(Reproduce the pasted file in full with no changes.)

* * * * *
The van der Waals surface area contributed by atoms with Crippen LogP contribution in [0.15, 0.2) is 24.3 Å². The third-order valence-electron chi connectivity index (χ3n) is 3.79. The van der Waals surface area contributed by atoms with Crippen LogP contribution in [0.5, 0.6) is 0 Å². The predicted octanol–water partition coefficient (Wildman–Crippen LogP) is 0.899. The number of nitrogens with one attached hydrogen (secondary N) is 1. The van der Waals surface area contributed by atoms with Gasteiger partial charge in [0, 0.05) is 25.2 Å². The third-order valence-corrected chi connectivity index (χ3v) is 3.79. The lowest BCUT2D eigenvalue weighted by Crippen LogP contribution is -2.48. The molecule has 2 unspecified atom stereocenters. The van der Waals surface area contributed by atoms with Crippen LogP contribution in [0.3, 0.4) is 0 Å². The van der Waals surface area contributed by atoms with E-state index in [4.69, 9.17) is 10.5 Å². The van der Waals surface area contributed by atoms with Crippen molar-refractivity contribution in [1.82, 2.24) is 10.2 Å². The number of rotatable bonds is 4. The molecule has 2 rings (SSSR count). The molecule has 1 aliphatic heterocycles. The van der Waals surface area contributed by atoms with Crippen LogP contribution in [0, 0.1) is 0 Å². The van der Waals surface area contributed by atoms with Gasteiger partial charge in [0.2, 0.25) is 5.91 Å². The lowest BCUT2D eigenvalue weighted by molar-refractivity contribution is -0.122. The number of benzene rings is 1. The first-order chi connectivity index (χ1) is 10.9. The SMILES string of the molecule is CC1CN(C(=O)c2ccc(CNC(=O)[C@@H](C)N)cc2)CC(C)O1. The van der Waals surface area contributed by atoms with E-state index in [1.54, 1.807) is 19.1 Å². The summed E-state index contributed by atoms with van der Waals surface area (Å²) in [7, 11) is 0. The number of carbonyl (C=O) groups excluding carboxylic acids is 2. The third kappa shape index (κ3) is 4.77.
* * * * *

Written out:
The van der Waals surface area contributed by atoms with Crippen LogP contribution in [0.15, 0.2) is 24.3 Å². The third-order valence-electron chi connectivity index (χ3n) is 3.79. The van der Waals surface area contributed by atoms with Crippen LogP contribution in [0.5, 0.6) is 0 Å². The predicted octanol–water partition coefficient (Wildman–Crippen LogP) is 0.899. The number of nitrogens with one attached hydrogen (secondary N) is 1. The van der Waals surface area contributed by atoms with Gasteiger partial charge in [0, 0.05) is 25.2 Å². The third-order valence-corrected chi connectivity index (χ3v) is 3.79. The lowest BCUT2D eigenvalue weighted by Crippen LogP contribution is -2.48. The molecule has 2 unspecified atom stereocenters. The van der Waals surface area contributed by atoms with Crippen LogP contribution in [0.3, 0.4) is 0 Å². The van der Waals surface area contributed by atoms with E-state index in [4.69, 9.17) is 10.5 Å². The van der Waals surface area contributed by atoms with Crippen molar-refractivity contribution in [1.82, 2.24) is 10.2 Å². The number of rotatable bonds is 4. The molecule has 2 rings (SSSR count). The molecule has 1 aliphatic heterocycles. The van der Waals surface area contributed by atoms with Crippen LogP contribution in [0, 0.1) is 0 Å². The van der Waals surface area contributed by atoms with Gasteiger partial charge in [0.2, 0.25) is 5.91 Å². The lowest BCUT2D eigenvalue weighted by molar-refractivity contribution is -0.122. The number of benzene rings is 1. The first-order chi connectivity index (χ1) is 10.9. The SMILES string of the molecule is CC1CN(C(=O)c2ccc(CNC(=O)[C@@H](C)N)cc2)CC(C)O1. The van der Waals surface area contributed by atoms with E-state index in [1.54, 1.807) is 19.1 Å². The summed E-state index contributed by atoms with van der Waals surface area (Å²) in [7, 11) is 0. The number of carbonyl (C=O) groups excluding carboxylic acids is 2. The third kappa shape index (κ3) is 4.77.